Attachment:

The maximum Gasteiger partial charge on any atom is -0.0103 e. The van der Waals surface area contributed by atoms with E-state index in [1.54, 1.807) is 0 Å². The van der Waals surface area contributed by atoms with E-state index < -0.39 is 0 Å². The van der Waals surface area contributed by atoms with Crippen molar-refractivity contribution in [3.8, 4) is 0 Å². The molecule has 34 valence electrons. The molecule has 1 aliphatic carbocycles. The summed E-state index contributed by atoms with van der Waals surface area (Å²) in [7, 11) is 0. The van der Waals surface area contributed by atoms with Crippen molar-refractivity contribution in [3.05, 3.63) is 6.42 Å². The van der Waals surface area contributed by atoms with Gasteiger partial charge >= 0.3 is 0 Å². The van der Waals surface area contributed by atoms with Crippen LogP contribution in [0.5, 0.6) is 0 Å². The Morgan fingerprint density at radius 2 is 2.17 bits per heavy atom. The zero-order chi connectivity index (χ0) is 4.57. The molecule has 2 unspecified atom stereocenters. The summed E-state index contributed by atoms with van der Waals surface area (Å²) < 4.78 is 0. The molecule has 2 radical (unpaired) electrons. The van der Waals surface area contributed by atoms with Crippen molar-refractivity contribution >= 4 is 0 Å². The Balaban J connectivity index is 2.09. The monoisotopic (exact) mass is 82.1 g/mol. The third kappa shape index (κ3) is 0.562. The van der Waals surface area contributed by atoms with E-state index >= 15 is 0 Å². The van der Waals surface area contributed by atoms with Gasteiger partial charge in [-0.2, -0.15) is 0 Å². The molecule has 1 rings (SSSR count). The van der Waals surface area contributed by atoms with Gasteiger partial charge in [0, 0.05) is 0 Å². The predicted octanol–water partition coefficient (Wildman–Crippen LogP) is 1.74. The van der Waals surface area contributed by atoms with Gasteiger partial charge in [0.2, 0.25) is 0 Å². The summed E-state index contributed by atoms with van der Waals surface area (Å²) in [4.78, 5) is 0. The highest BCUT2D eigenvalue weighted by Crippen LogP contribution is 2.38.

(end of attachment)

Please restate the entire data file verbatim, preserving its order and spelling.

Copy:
The maximum Gasteiger partial charge on any atom is -0.0103 e. The van der Waals surface area contributed by atoms with E-state index in [1.54, 1.807) is 0 Å². The van der Waals surface area contributed by atoms with E-state index < -0.39 is 0 Å². The van der Waals surface area contributed by atoms with Crippen molar-refractivity contribution in [3.8, 4) is 0 Å². The molecule has 34 valence electrons. The molecule has 1 aliphatic carbocycles. The summed E-state index contributed by atoms with van der Waals surface area (Å²) in [7, 11) is 0. The van der Waals surface area contributed by atoms with Crippen molar-refractivity contribution in [3.05, 3.63) is 6.42 Å². The van der Waals surface area contributed by atoms with Gasteiger partial charge >= 0.3 is 0 Å². The van der Waals surface area contributed by atoms with Crippen LogP contribution in [0.5, 0.6) is 0 Å². The Morgan fingerprint density at radius 2 is 2.17 bits per heavy atom. The zero-order chi connectivity index (χ0) is 4.57. The molecule has 2 unspecified atom stereocenters. The summed E-state index contributed by atoms with van der Waals surface area (Å²) < 4.78 is 0. The molecule has 2 radical (unpaired) electrons. The van der Waals surface area contributed by atoms with Crippen molar-refractivity contribution >= 4 is 0 Å². The Balaban J connectivity index is 2.09. The monoisotopic (exact) mass is 82.1 g/mol. The third kappa shape index (κ3) is 0.562. The van der Waals surface area contributed by atoms with E-state index >= 15 is 0 Å². The van der Waals surface area contributed by atoms with Gasteiger partial charge in [-0.2, -0.15) is 0 Å². The molecule has 1 rings (SSSR count). The van der Waals surface area contributed by atoms with Gasteiger partial charge in [0, 0.05) is 0 Å². The predicted octanol–water partition coefficient (Wildman–Crippen LogP) is 1.74. The van der Waals surface area contributed by atoms with Gasteiger partial charge in [0.2, 0.25) is 0 Å². The summed E-state index contributed by atoms with van der Waals surface area (Å²) in [4.78, 5) is 0. The highest BCUT2D eigenvalue weighted by Crippen LogP contribution is 2.38.